Complementing other brands found on a marketplace can help with brand association. Consumers will affiliate the brand with the aesthetics of others. Association will prevent the brand from seeming out of place. Failure to achieve this will result in consumers gaining a distorted perception of the brand, which is damaging not only to the brand image, but also the relationship with marketplace buyers.

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The Right Channel (cont’d)

In the process of evaluating each marketplace, brands must also consider the operating costs and expected returns.

Operating Costs and Expected Returns

Establishing marketplace positioning and brand association can guide brands into forecasting expected returns. Brands need to recognise the potential new customer segment that comes from the new revenue stream. Next, consider the increased brand exposure that comes with participating in an online marketplace. Tech-enabled features such as product review tools, chatbots and augmented reality tools can help drive trade.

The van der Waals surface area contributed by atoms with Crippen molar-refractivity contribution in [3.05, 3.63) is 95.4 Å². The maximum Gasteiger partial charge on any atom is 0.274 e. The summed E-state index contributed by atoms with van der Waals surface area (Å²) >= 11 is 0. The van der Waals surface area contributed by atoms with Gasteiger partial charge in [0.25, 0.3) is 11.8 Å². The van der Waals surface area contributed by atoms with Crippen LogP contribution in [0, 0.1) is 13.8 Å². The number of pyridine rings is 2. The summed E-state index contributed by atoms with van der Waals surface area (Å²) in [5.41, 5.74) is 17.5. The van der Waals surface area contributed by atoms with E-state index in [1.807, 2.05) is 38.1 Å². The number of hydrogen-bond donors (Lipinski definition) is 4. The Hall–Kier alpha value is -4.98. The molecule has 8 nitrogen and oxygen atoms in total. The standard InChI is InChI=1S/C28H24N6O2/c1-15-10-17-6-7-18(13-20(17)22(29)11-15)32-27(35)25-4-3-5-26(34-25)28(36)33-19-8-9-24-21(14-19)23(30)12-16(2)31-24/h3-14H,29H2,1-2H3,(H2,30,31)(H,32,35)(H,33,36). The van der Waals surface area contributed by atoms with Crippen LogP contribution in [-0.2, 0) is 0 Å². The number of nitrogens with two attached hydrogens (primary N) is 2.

Internal Operating Costs

The expansion into a new marketplace will require a team to manage operations of the channel, incurring additional cost for manpower.

External Operating Costs

Marketplace fee structure must be determined for brands to gain a better understanding of future operating cost. Penetrating marketplaces will also require participation in marketplace-wide discounts and sales events like Black Friday and Cyber Monday. As an outcome, brands will experience reduced control over pricing, especially if the marketplace exercises a dynamic pricing model.

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Meet the Author

Ashley Looi

Ashley Looi combines her major in econometrics with her interest in fashion to help brands and retailers uncover actionable insights. She currently produces in-depth reports on the fashion industry and its changing retail scene across the United States, United Kingdom, Australia and Southeast Asia.